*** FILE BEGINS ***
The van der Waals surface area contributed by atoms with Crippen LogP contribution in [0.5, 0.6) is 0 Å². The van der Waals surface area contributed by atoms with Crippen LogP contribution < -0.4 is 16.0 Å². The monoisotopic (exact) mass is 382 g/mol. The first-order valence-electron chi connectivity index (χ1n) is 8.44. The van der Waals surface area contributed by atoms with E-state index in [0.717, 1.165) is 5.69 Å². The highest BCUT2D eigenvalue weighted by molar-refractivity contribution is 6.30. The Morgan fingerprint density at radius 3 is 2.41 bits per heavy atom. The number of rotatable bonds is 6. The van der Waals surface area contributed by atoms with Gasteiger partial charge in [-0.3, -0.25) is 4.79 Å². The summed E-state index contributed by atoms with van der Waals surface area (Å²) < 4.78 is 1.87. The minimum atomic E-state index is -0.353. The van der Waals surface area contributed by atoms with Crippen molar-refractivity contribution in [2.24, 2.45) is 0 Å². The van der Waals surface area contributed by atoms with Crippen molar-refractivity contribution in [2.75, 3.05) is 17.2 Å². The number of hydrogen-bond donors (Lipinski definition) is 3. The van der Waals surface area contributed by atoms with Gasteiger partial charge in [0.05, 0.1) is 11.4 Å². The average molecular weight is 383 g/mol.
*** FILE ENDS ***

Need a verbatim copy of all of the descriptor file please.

The van der Waals surface area contributed by atoms with Crippen LogP contribution in [0.5, 0.6) is 0 Å². The van der Waals surface area contributed by atoms with Crippen LogP contribution < -0.4 is 16.0 Å². The monoisotopic (exact) mass is 382 g/mol. The first-order valence-electron chi connectivity index (χ1n) is 8.44. The van der Waals surface area contributed by atoms with E-state index in [0.717, 1.165) is 5.69 Å². The highest BCUT2D eigenvalue weighted by molar-refractivity contribution is 6.30. The Morgan fingerprint density at radius 3 is 2.41 bits per heavy atom. The number of rotatable bonds is 6. The van der Waals surface area contributed by atoms with Gasteiger partial charge in [-0.3, -0.25) is 4.79 Å². The summed E-state index contributed by atoms with van der Waals surface area (Å²) < 4.78 is 1.87. The minimum atomic E-state index is -0.353. The van der Waals surface area contributed by atoms with Crippen molar-refractivity contribution in [2.24, 2.45) is 0 Å². The van der Waals surface area contributed by atoms with Crippen molar-refractivity contribution in [2.75, 3.05) is 17.2 Å². The number of hydrogen-bond donors (Lipinski definition) is 3. The van der Waals surface area contributed by atoms with Gasteiger partial charge in [0.05, 0.1) is 11.4 Å². The average molecular weight is 383 g/mol.